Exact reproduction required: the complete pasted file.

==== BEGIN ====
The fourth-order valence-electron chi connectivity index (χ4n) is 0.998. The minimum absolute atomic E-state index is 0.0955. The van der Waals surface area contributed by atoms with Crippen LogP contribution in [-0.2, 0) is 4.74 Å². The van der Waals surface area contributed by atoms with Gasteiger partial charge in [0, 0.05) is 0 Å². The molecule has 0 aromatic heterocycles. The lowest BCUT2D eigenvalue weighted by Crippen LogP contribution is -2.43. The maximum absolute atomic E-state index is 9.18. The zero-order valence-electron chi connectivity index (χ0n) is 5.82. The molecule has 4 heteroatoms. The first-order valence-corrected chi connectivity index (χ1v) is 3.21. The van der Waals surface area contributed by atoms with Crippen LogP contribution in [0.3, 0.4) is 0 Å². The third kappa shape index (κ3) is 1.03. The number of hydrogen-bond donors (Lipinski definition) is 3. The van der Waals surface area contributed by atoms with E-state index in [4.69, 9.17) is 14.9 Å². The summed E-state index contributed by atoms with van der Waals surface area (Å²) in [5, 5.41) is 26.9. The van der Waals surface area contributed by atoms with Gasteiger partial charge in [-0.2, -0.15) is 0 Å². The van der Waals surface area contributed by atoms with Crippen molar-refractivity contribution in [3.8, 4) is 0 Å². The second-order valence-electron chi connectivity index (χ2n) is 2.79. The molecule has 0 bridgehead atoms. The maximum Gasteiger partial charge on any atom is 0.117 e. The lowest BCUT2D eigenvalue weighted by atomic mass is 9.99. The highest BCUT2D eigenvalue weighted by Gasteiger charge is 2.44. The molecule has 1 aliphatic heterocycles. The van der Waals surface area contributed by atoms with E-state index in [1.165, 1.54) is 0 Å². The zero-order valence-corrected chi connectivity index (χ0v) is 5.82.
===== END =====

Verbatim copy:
The fourth-order valence-electron chi connectivity index (χ4n) is 0.998. The minimum absolute atomic E-state index is 0.0955. The van der Waals surface area contributed by atoms with Crippen LogP contribution in [-0.2, 0) is 4.74 Å². The van der Waals surface area contributed by atoms with Gasteiger partial charge in [0, 0.05) is 0 Å². The molecule has 0 aromatic heterocycles. The lowest BCUT2D eigenvalue weighted by Crippen LogP contribution is -2.43. The maximum absolute atomic E-state index is 9.18. The zero-order valence-electron chi connectivity index (χ0n) is 5.82. The molecule has 4 heteroatoms. The first-order valence-corrected chi connectivity index (χ1v) is 3.21. The van der Waals surface area contributed by atoms with Crippen LogP contribution in [0.3, 0.4) is 0 Å². The third kappa shape index (κ3) is 1.03. The number of hydrogen-bond donors (Lipinski definition) is 3. The van der Waals surface area contributed by atoms with E-state index in [4.69, 9.17) is 14.9 Å². The summed E-state index contributed by atoms with van der Waals surface area (Å²) in [5, 5.41) is 26.9. The van der Waals surface area contributed by atoms with Gasteiger partial charge in [-0.2, -0.15) is 0 Å². The van der Waals surface area contributed by atoms with Crippen molar-refractivity contribution in [3.8, 4) is 0 Å². The second-order valence-electron chi connectivity index (χ2n) is 2.79. The molecule has 0 bridgehead atoms. The maximum Gasteiger partial charge on any atom is 0.117 e. The lowest BCUT2D eigenvalue weighted by atomic mass is 9.99. The highest BCUT2D eigenvalue weighted by Gasteiger charge is 2.44. The molecule has 1 aliphatic heterocycles. The van der Waals surface area contributed by atoms with E-state index in [1.165, 1.54) is 0 Å². The zero-order valence-corrected chi connectivity index (χ0v) is 5.82.